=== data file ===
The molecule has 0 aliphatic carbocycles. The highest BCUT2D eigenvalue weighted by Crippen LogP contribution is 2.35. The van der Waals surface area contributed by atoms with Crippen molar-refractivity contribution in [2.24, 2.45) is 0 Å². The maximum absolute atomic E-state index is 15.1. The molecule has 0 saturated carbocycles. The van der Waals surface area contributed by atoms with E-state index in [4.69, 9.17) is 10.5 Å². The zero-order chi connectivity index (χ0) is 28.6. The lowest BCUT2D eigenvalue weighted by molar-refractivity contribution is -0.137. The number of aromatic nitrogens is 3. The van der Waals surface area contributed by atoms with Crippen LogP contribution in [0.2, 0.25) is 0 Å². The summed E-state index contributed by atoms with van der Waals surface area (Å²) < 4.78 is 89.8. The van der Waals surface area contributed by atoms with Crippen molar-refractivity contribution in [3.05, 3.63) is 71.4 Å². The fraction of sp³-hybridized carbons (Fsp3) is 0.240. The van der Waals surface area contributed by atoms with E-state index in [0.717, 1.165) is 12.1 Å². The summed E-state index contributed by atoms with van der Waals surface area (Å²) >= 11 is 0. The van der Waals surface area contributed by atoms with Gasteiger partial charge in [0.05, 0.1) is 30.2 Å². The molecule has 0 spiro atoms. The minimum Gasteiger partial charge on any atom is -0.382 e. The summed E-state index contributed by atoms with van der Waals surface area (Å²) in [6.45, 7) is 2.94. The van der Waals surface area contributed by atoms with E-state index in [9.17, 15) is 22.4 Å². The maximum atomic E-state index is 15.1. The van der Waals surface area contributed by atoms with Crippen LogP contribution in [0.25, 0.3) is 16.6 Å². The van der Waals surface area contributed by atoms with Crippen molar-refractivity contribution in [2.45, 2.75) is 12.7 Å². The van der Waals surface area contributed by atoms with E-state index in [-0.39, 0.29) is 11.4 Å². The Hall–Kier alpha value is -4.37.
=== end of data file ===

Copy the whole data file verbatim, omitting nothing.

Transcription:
The molecule has 0 aliphatic carbocycles. The highest BCUT2D eigenvalue weighted by Crippen LogP contribution is 2.35. The van der Waals surface area contributed by atoms with Crippen molar-refractivity contribution in [2.24, 2.45) is 0 Å². The maximum absolute atomic E-state index is 15.1. The molecule has 0 saturated carbocycles. The van der Waals surface area contributed by atoms with E-state index in [4.69, 9.17) is 10.5 Å². The zero-order chi connectivity index (χ0) is 28.6. The lowest BCUT2D eigenvalue weighted by molar-refractivity contribution is -0.137. The number of aromatic nitrogens is 3. The van der Waals surface area contributed by atoms with Crippen LogP contribution in [0.2, 0.25) is 0 Å². The summed E-state index contributed by atoms with van der Waals surface area (Å²) < 4.78 is 89.8. The van der Waals surface area contributed by atoms with Crippen molar-refractivity contribution in [3.05, 3.63) is 71.4 Å². The fraction of sp³-hybridized carbons (Fsp3) is 0.240. The van der Waals surface area contributed by atoms with E-state index in [0.717, 1.165) is 12.1 Å². The summed E-state index contributed by atoms with van der Waals surface area (Å²) >= 11 is 0. The van der Waals surface area contributed by atoms with Gasteiger partial charge in [0.05, 0.1) is 30.2 Å². The molecule has 0 spiro atoms. The minimum Gasteiger partial charge on any atom is -0.382 e. The summed E-state index contributed by atoms with van der Waals surface area (Å²) in [6.45, 7) is 2.94. The van der Waals surface area contributed by atoms with E-state index in [9.17, 15) is 22.4 Å². The maximum atomic E-state index is 15.1. The van der Waals surface area contributed by atoms with Crippen LogP contribution in [0.25, 0.3) is 16.6 Å². The van der Waals surface area contributed by atoms with Crippen molar-refractivity contribution in [2.45, 2.75) is 12.7 Å². The van der Waals surface area contributed by atoms with E-state index in [-0.39, 0.29) is 11.4 Å². The Hall–Kier alpha value is -4.37.